Soon after his story of Jesus telling his disciples to be like children, Matthew makes clear that they have not understood:
Then were little children presented to him, that he should impose hands upon them and pray. And the disciples rebuked them. But Jesus said to them: Suffer the little children, and forbid them not to come to me: for the kingdom of heaven is for such. Matthew 19:13-14
So how do we forbid, or prevent, or hinder little children from coming to Jesus? How should we enable them to do so? Jesus warns us not to scandalise them, and to remember that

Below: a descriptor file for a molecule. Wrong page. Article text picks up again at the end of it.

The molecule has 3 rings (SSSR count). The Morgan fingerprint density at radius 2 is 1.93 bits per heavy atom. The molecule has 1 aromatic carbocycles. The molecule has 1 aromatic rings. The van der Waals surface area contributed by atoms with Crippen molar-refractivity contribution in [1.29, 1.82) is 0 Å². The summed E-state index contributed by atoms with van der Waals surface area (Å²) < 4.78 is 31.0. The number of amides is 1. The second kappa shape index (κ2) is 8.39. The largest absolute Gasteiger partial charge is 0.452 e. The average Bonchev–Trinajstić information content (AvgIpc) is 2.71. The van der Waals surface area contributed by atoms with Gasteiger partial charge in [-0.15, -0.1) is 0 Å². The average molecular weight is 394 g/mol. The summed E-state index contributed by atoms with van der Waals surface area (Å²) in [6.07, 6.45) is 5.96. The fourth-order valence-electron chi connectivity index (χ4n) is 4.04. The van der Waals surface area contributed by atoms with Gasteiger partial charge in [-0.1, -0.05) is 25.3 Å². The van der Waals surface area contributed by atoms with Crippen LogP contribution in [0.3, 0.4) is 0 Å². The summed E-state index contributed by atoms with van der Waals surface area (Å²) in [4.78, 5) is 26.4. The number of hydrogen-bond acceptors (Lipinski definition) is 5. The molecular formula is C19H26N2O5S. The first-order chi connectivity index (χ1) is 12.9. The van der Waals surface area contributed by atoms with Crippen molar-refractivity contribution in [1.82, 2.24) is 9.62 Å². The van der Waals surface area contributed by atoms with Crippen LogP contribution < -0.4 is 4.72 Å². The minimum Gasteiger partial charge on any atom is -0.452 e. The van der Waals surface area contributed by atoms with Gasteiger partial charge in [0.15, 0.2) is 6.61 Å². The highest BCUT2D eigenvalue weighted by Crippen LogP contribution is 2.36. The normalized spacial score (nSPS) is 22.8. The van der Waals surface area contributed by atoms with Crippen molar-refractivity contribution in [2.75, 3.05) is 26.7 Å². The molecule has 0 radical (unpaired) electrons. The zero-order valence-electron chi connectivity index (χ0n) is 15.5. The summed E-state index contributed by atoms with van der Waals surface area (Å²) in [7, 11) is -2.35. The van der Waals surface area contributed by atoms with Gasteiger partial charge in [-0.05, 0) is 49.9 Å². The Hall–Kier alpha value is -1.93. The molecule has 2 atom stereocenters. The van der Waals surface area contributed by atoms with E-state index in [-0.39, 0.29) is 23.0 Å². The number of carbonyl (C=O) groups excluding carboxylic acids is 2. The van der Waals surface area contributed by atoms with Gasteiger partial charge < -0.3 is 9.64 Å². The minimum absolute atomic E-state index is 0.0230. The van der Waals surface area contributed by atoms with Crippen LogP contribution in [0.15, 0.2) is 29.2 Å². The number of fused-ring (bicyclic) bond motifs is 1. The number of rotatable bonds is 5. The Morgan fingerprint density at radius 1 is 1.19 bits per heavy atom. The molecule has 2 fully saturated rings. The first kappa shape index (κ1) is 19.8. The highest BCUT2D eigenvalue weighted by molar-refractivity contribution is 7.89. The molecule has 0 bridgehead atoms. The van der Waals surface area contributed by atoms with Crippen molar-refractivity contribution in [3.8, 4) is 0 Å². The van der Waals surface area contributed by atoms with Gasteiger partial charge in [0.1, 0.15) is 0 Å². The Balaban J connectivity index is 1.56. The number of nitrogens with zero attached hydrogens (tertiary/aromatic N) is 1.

their angels in heaven always see the face of my Father who is in heaven. For the Son of man is come to save that which was lost. 18:10-11.
Teresa, Newman and Blake recall a youthful vision of glory, lost a while. Thérèse shares memories of her early days and remarks that with her character, if she had been raise by Parents lacking in virtues she would have been hindered from coming to Jesus: ‘I would have become very naughty and possibly I would have lost my soul.’ But Jesus was able to use her faults to ‘help her grow in perfection’.
Those parents are now to be officially recognised as truly virtuous when Pope Francis canonises them as Saints Louis and Zélie Martin. May the rest of us parents have the grace to help our children grow in perfection by encouraging the qualities that are the sunny side of their faults.